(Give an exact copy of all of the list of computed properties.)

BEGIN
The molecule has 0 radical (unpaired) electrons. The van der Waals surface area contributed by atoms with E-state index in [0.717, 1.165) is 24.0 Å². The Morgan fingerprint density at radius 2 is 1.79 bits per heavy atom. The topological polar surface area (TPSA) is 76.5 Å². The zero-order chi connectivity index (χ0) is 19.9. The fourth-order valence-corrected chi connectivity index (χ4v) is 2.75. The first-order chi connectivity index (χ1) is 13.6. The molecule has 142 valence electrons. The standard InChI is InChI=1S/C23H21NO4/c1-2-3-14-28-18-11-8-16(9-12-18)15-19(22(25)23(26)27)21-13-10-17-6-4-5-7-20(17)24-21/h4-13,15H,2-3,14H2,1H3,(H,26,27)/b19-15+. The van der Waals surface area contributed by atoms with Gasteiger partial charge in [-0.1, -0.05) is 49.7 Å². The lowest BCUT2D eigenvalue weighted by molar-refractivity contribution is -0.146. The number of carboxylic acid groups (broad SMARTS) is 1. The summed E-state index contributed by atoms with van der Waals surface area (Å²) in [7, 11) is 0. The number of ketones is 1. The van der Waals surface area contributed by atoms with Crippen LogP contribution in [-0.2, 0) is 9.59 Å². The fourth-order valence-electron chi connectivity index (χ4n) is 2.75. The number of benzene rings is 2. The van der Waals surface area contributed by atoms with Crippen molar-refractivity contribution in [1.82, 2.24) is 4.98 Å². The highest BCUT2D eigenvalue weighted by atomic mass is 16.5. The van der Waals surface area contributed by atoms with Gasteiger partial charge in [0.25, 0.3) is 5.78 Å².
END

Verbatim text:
The molecule has 0 radical (unpaired) electrons. The van der Waals surface area contributed by atoms with E-state index in [0.717, 1.165) is 24.0 Å². The Morgan fingerprint density at radius 2 is 1.79 bits per heavy atom. The topological polar surface area (TPSA) is 76.5 Å². The zero-order chi connectivity index (χ0) is 19.9. The fourth-order valence-corrected chi connectivity index (χ4v) is 2.75. The first-order chi connectivity index (χ1) is 13.6. The molecule has 142 valence electrons. The standard InChI is InChI=1S/C23H21NO4/c1-2-3-14-28-18-11-8-16(9-12-18)15-19(22(25)23(26)27)21-13-10-17-6-4-5-7-20(17)24-21/h4-13,15H,2-3,14H2,1H3,(H,26,27)/b19-15+. The van der Waals surface area contributed by atoms with Gasteiger partial charge in [-0.1, -0.05) is 49.7 Å². The lowest BCUT2D eigenvalue weighted by molar-refractivity contribution is -0.146. The number of carboxylic acid groups (broad SMARTS) is 1. The summed E-state index contributed by atoms with van der Waals surface area (Å²) in [7, 11) is 0. The number of ketones is 1. The van der Waals surface area contributed by atoms with Crippen LogP contribution in [-0.2, 0) is 9.59 Å². The fourth-order valence-electron chi connectivity index (χ4n) is 2.75. The number of benzene rings is 2. The van der Waals surface area contributed by atoms with Crippen molar-refractivity contribution in [1.82, 2.24) is 4.98 Å². The highest BCUT2D eigenvalue weighted by atomic mass is 16.5. The van der Waals surface area contributed by atoms with Gasteiger partial charge in [0.25, 0.3) is 5.78 Å².